1 map, 4 b/w photographs, numerous tables and charts, appendices
Text language: English
This thesis is a macro-sociolinguistic study and comparison of language status and use in Rwanda and Uganda. The data was collected in fieldwork. The study covers the main formal domains in society, both official and non-official. A model for analysis, inspired by Chaudenson, was created. Termed the Multilingual Management Model (MMM), it uses a quantitative method to investigate specific domains and units of analysis in the two African countries.
The analysis provides a percentage measurement of the position of languages or language groups vis-à-vis other languages within the linguistic space of each domain, i.e. the analyses reveal how languages are stipulated to be used as well as the extent to which they actually are used within the specified domains of society. The MMM, which is also influenced by the work of Bourdieu, among others, is based on the assumption that languages compete on a linguistic market. The MMM can be used for similar work in other countries.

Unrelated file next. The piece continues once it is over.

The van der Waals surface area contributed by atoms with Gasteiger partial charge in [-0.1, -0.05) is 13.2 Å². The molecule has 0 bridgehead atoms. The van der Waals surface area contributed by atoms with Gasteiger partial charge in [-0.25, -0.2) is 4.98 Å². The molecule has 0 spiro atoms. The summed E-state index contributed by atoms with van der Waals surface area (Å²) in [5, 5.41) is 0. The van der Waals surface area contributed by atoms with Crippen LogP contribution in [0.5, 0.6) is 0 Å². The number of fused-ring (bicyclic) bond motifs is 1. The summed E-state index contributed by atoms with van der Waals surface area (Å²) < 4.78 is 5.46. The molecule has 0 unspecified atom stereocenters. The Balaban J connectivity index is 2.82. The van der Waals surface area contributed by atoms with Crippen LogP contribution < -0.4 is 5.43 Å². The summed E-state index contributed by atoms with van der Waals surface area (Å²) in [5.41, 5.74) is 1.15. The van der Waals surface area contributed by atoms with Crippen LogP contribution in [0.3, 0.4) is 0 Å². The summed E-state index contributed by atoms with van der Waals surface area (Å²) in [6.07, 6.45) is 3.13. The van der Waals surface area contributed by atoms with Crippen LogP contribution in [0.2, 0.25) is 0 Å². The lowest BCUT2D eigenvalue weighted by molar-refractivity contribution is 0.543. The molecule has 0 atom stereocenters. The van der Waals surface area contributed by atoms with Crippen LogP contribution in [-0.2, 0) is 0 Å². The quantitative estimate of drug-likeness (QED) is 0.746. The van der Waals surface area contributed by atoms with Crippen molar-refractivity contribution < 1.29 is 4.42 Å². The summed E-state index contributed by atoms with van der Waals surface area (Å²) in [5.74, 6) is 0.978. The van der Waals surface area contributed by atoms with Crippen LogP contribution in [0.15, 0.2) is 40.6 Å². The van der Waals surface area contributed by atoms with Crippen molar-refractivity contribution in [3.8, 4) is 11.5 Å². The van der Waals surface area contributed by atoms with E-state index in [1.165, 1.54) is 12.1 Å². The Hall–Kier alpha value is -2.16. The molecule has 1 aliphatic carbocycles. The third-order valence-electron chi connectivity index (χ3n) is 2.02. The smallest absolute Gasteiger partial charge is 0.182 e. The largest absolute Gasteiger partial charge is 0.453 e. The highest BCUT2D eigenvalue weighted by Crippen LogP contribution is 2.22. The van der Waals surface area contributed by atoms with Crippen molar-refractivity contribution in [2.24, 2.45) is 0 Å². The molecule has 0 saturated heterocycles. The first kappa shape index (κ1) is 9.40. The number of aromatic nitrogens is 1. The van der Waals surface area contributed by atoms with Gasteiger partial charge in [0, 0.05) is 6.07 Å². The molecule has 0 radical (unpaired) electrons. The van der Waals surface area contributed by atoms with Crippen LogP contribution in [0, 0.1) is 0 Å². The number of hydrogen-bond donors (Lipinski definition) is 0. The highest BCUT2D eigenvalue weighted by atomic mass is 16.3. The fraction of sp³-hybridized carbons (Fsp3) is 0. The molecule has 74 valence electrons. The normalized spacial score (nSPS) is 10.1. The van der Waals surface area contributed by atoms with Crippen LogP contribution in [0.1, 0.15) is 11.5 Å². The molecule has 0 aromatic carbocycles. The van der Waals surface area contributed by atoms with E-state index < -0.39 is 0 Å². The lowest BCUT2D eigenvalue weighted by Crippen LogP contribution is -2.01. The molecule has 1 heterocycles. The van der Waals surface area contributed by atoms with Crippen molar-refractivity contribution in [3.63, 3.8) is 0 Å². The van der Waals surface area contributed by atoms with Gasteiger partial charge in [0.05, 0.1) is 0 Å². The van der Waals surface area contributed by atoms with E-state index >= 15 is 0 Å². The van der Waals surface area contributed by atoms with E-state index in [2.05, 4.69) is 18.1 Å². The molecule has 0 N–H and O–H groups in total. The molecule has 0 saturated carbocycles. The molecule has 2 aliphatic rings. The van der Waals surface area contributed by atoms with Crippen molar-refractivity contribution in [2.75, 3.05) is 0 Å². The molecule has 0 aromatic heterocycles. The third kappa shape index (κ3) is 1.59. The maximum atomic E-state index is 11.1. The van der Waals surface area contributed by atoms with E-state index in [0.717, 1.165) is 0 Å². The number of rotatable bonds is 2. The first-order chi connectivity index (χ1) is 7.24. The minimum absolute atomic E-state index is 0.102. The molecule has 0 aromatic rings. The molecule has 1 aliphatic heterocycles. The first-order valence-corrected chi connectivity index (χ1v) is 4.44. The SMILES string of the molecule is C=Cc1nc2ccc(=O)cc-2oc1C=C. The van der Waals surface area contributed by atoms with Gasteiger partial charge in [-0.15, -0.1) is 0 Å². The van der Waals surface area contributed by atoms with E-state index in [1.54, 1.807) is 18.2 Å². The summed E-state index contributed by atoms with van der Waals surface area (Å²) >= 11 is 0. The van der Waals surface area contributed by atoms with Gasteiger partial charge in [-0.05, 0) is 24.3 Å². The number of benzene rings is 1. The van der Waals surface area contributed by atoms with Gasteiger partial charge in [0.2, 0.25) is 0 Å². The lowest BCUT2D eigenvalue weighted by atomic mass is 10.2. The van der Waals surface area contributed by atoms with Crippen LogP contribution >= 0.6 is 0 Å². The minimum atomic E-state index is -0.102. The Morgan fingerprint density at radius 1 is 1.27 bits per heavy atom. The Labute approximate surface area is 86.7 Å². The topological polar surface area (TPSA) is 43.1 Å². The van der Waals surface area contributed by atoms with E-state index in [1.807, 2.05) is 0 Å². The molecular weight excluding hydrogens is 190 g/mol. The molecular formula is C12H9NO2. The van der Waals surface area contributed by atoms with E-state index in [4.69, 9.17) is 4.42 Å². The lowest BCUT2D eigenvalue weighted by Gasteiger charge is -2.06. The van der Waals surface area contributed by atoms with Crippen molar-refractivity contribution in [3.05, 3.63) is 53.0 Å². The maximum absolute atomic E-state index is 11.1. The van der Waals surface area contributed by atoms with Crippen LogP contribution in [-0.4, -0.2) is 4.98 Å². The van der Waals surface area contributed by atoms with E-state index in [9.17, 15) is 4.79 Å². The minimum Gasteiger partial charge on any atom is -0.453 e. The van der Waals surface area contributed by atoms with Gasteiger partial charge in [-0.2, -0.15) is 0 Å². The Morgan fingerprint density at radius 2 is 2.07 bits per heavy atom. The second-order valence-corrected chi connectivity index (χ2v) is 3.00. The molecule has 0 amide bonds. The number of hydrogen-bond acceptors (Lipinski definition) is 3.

The investigated domains are dichotomised into official multilingual management and non-official multilingual management. The MMM contrasts official language policy, institutionalised language use within official institutions, languages in education, and language use in state media, on the one hand, with language use in the domain of trade and commerce, language use on private signs and billboards, language use in the domain of religion, and language use in private media, on the other. The results of the study largely confirm the proposed working hypotheses. Simultaneously, trends contradictory to the expected results and hypotheses were identified.
The national language Rwanda was found to be widely used in formal domains. However, such use was less significant in official settings compared with non-official ones. Rwanda is also not used to its full potential as a medium of communication in all domains, except in typically oral domains.
Ugandan languages are stronger than expected in some domains, e.g. on private radio stations, at markets, and in state newspapers. This demonstrates the communicative value of African languages which, sadly, is not reflected in official language policy in either country. The allocation of status to European languages through legal stipulations and the prestige attributed to them have negatively influenced the use of African languages in both countries.